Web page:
There is, sometimes in thunder, another person who thinks for you, takes in one’s mental furniture, shuts and bolts the mind’s window against what seems less appalling as a threat than as some distortion of celestial privacy, a shattering insanity in heaven, a form of disgrace forbidden mortals to observe too closely: but there is always a door left open in the mind . . . for the entrance and the reception of the unprecedented, the fearful acceptance of the
Under the Volcano
This fall’s practice, more so that recent past seasons, opens amid a mixture of great anticipation and worry for those who follow the Alabama Crimson Tide football team. The nation’s most heralded recruiting class reports to a team with, for varied reasons, many holes to fill on the roster. And among those spots not left absent through graduation, transfer, or (ahem) the Treaty of Wanghia, several are in need of upgrading. However, a quick glance across the SEC can reveal several teams familiar with the spasm of a recruiting buzz.
Georgia, the nation’s top-ranked team, so routinely plucks the upper echelon of America’s high school talent that their fanbase may consider it as automatic as replacing their assembly line of Uggas. They would be wise to ask of Tennessee the fault in that logic. Years ago, I was warned that Mark Richt was a shallow huckster with a good luck streak—counsel I dismissed at the time.
As the seasons have come and gone, and Richt’s PR skills have increased; as he’s pulled out black jerseys and motivational high-dives, and tallied the malfeasances of both his players and coaching staff, I’ve gone the opposite direction of the national media hivemind.
With all the advantages they bring to the table, if Georgia doesn’t—at least—play for the conference title this year, Georgia is doomed to be a more muscled version of Kentucky.
Some of that doubt is already spreading. SEC Media Days ended with the local boys picking Florida as their choice out of the eastern division. Surely some of this results from the press being bathed in the beatific glow of Tim Tebow in person. But most of it is just playing the odds.
After all, ask USF’s Jim Leavitt. You can take the fourth-best roster of Florida’s high school flock and totally fuck up a national title contender’s day.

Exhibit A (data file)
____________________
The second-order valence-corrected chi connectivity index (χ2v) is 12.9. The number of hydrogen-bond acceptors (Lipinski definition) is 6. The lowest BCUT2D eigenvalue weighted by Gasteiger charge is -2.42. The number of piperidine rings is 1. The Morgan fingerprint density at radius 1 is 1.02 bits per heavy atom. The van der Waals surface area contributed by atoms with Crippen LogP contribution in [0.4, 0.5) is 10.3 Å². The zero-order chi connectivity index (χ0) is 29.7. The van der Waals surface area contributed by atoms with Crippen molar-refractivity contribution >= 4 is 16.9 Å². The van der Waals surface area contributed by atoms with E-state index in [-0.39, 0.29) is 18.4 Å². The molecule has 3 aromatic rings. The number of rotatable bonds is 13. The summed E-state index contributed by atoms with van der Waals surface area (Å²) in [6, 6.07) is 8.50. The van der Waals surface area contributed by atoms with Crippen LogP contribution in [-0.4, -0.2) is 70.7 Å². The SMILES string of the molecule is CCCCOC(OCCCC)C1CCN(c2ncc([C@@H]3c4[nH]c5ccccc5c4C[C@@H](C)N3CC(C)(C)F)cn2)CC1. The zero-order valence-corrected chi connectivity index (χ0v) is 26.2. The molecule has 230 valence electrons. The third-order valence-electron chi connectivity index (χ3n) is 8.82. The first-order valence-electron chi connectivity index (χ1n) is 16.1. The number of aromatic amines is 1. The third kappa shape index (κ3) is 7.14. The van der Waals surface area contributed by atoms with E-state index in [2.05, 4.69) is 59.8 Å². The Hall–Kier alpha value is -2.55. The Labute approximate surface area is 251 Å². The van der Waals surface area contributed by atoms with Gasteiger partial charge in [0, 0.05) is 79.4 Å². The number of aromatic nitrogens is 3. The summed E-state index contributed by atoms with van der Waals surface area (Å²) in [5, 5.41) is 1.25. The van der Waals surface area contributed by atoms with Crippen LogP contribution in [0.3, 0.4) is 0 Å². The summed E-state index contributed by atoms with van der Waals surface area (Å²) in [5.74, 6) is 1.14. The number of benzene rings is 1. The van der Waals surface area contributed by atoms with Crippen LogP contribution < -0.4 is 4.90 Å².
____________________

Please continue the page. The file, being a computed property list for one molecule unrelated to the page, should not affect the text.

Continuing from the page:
LSU, a powerful multi-barreled shotgun that was built without a trigger, appears to be a week away from filling their quarter back position via a reality television show; while Auburn is living out the last days of its great recruiting classes with the traditional firing and hiring of both coordinators—oh, and freshman beat downs. Welcome to Lee County, now get the hell out.
All of this adds up to a confusing backdrop in which to conduct Alabama’s Fabulous Freshmen Experiment of 2008. The Great Leader has already released the annual anti-depth chart tirade for the fall, signaling that he’s still lining up the pieces on the chessboard and probably will be halfway through the season.
The great number of cracks showing in the hulls of the SEC’s largest battleships make it tempting to think this year’s Alabama team as a slim—nay, threadlike, almost indescribably translucent—chance of pulling off something special, at least one, but more probably two years earlier than logic would dictate. Depending on a handful of players who were thinking more about prom dates this time last year than playbooks, the risk/reward on this bet can swing from BCS bowl to bottom of the division.
Most likely, the Great Leader will work a few of the freshmen into the games in a few spots and be content with chopping down the oak with his hatchet, rather than boring into it with a chainsaw that could explode in his hands.
However, with so much that could go wrong for so many teams, and so much that could right for one . . . well, best not to think about that. There’s a reason they call it a sucker’s bet.
But there’s a sucker born every minute.